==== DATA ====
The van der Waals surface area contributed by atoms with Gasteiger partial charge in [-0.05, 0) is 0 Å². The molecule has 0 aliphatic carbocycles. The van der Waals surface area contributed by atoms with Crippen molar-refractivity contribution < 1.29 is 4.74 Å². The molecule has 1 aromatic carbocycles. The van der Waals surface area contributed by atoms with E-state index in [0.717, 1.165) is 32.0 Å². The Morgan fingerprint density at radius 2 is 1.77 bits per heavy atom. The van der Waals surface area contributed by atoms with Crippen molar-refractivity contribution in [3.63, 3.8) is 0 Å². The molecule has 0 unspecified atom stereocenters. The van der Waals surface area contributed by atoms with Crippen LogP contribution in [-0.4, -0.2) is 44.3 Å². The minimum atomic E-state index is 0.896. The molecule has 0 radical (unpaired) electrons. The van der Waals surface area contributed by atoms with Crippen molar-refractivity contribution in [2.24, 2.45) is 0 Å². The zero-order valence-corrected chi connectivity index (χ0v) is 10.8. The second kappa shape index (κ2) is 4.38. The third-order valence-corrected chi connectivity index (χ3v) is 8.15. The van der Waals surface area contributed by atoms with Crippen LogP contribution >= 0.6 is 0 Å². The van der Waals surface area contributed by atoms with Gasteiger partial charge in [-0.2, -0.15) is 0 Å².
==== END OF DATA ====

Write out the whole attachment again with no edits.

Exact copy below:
The van der Waals surface area contributed by atoms with Gasteiger partial charge in [-0.05, 0) is 0 Å². The molecule has 0 aliphatic carbocycles. The van der Waals surface area contributed by atoms with Crippen molar-refractivity contribution < 1.29 is 4.74 Å². The molecule has 1 aromatic carbocycles. The van der Waals surface area contributed by atoms with E-state index in [0.717, 1.165) is 32.0 Å². The Morgan fingerprint density at radius 2 is 1.77 bits per heavy atom. The van der Waals surface area contributed by atoms with Crippen molar-refractivity contribution in [3.63, 3.8) is 0 Å². The molecule has 0 unspecified atom stereocenters. The van der Waals surface area contributed by atoms with Crippen LogP contribution in [-0.4, -0.2) is 44.3 Å². The minimum atomic E-state index is 0.896. The molecule has 0 radical (unpaired) electrons. The van der Waals surface area contributed by atoms with Crippen molar-refractivity contribution in [2.24, 2.45) is 0 Å². The zero-order valence-corrected chi connectivity index (χ0v) is 10.8. The second kappa shape index (κ2) is 4.38. The third-order valence-corrected chi connectivity index (χ3v) is 8.15. The van der Waals surface area contributed by atoms with Crippen LogP contribution >= 0.6 is 0 Å². The van der Waals surface area contributed by atoms with Gasteiger partial charge in [-0.2, -0.15) is 0 Å².